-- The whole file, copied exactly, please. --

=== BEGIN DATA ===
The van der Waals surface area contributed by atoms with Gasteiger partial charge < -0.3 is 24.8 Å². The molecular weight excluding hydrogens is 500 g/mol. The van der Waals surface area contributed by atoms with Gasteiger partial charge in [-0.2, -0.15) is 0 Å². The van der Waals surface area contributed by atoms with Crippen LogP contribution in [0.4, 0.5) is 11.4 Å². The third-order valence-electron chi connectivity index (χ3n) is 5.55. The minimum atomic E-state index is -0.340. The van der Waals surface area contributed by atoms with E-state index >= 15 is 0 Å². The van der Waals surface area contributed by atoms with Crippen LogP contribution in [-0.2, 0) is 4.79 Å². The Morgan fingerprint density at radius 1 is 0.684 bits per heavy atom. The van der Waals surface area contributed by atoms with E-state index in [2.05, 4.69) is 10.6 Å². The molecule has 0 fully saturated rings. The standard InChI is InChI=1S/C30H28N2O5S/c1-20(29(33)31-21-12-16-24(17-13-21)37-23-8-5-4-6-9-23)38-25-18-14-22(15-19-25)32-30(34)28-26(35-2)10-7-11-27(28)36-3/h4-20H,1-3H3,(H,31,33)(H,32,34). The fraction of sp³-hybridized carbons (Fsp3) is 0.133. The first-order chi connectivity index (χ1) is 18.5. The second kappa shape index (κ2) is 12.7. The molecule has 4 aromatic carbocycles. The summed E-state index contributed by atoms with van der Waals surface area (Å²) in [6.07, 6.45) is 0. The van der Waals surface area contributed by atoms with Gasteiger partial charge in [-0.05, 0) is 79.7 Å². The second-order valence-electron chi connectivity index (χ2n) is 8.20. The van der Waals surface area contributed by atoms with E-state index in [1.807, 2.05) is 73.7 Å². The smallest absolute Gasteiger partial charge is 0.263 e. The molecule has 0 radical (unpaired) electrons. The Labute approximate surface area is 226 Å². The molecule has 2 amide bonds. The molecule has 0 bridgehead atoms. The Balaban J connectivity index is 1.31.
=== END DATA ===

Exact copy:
The van der Waals surface area contributed by atoms with Gasteiger partial charge < -0.3 is 24.8 Å². The molecular weight excluding hydrogens is 500 g/mol. The van der Waals surface area contributed by atoms with Gasteiger partial charge in [-0.2, -0.15) is 0 Å². The van der Waals surface area contributed by atoms with Crippen LogP contribution in [0.4, 0.5) is 11.4 Å². The third-order valence-electron chi connectivity index (χ3n) is 5.55. The minimum atomic E-state index is -0.340. The van der Waals surface area contributed by atoms with E-state index >= 15 is 0 Å². The van der Waals surface area contributed by atoms with Crippen LogP contribution in [-0.2, 0) is 4.79 Å². The Morgan fingerprint density at radius 1 is 0.684 bits per heavy atom. The van der Waals surface area contributed by atoms with E-state index in [2.05, 4.69) is 10.6 Å². The molecule has 0 fully saturated rings. The standard InChI is InChI=1S/C30H28N2O5S/c1-20(29(33)31-21-12-16-24(17-13-21)37-23-8-5-4-6-9-23)38-25-18-14-22(15-19-25)32-30(34)28-26(35-2)10-7-11-27(28)36-3/h4-20H,1-3H3,(H,31,33)(H,32,34). The fraction of sp³-hybridized carbons (Fsp3) is 0.133. The first-order chi connectivity index (χ1) is 18.5. The second kappa shape index (κ2) is 12.7. The molecule has 4 aromatic carbocycles. The summed E-state index contributed by atoms with van der Waals surface area (Å²) in [6.07, 6.45) is 0. The van der Waals surface area contributed by atoms with Gasteiger partial charge in [-0.05, 0) is 79.7 Å². The second-order valence-electron chi connectivity index (χ2n) is 8.20. The van der Waals surface area contributed by atoms with E-state index in [1.807, 2.05) is 73.7 Å². The smallest absolute Gasteiger partial charge is 0.263 e. The molecule has 0 radical (unpaired) electrons. The Labute approximate surface area is 226 Å². The molecule has 2 amide bonds. The molecule has 0 bridgehead atoms. The Balaban J connectivity index is 1.31.